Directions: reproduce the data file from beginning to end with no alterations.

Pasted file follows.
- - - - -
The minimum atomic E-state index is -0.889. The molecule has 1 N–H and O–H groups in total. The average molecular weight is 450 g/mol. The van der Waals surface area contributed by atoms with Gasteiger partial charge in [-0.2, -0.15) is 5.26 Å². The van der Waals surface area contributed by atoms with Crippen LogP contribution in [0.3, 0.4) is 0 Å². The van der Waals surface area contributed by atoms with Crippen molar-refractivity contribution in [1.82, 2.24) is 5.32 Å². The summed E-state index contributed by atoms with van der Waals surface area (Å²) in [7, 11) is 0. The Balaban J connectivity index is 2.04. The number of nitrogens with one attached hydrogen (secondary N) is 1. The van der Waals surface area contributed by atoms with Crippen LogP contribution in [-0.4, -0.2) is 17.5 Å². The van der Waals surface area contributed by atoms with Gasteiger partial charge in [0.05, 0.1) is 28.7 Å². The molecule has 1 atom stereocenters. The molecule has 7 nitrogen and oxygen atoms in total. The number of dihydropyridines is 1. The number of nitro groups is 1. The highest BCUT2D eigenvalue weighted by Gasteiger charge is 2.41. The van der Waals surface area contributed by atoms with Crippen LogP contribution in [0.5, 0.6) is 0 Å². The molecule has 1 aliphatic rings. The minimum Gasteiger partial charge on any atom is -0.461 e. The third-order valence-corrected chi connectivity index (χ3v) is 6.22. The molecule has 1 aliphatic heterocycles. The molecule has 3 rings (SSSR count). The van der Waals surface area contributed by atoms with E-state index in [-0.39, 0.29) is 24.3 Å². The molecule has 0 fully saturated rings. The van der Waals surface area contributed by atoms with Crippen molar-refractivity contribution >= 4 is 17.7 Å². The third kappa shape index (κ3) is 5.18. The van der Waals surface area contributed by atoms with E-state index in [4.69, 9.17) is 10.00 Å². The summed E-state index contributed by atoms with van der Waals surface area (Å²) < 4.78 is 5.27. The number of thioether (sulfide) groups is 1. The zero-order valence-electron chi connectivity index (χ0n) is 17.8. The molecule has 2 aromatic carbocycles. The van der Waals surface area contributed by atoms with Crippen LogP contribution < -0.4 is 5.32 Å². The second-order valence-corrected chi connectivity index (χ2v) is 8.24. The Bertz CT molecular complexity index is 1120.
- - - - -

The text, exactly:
The minimum atomic E-state index is -0.889. The molecule has 1 N–H and O–H groups in total. The average molecular weight is 450 g/mol. The van der Waals surface area contributed by atoms with Gasteiger partial charge in [-0.2, -0.15) is 5.26 Å². The van der Waals surface area contributed by atoms with Crippen LogP contribution in [0.3, 0.4) is 0 Å². The van der Waals surface area contributed by atoms with Crippen molar-refractivity contribution in [1.82, 2.24) is 5.32 Å². The summed E-state index contributed by atoms with van der Waals surface area (Å²) in [7, 11) is 0. The Balaban J connectivity index is 2.04. The number of nitrogens with one attached hydrogen (secondary N) is 1. The van der Waals surface area contributed by atoms with Crippen LogP contribution in [-0.4, -0.2) is 17.5 Å². The van der Waals surface area contributed by atoms with Gasteiger partial charge in [0.05, 0.1) is 28.7 Å². The molecule has 1 atom stereocenters. The molecule has 7 nitrogen and oxygen atoms in total. The number of dihydropyridines is 1. The number of nitro groups is 1. The highest BCUT2D eigenvalue weighted by Gasteiger charge is 2.41. The van der Waals surface area contributed by atoms with Crippen LogP contribution in [0.5, 0.6) is 0 Å². The molecule has 1 aliphatic rings. The minimum Gasteiger partial charge on any atom is -0.461 e. The third-order valence-corrected chi connectivity index (χ3v) is 6.22. The molecule has 1 aliphatic heterocycles. The molecule has 3 rings (SSSR count). The van der Waals surface area contributed by atoms with E-state index in [-0.39, 0.29) is 24.3 Å². The molecule has 0 fully saturated rings. The van der Waals surface area contributed by atoms with Crippen molar-refractivity contribution >= 4 is 17.7 Å². The third kappa shape index (κ3) is 5.18. The van der Waals surface area contributed by atoms with E-state index in [4.69, 9.17) is 10.00 Å². The summed E-state index contributed by atoms with van der Waals surface area (Å²) < 4.78 is 5.27. The number of thioether (sulfide) groups is 1. The zero-order valence-electron chi connectivity index (χ0n) is 17.8. The molecule has 2 aromatic carbocycles. The van der Waals surface area contributed by atoms with Crippen LogP contribution < -0.4 is 5.32 Å². The second-order valence-corrected chi connectivity index (χ2v) is 8.24. The Bertz CT molecular complexity index is 1120.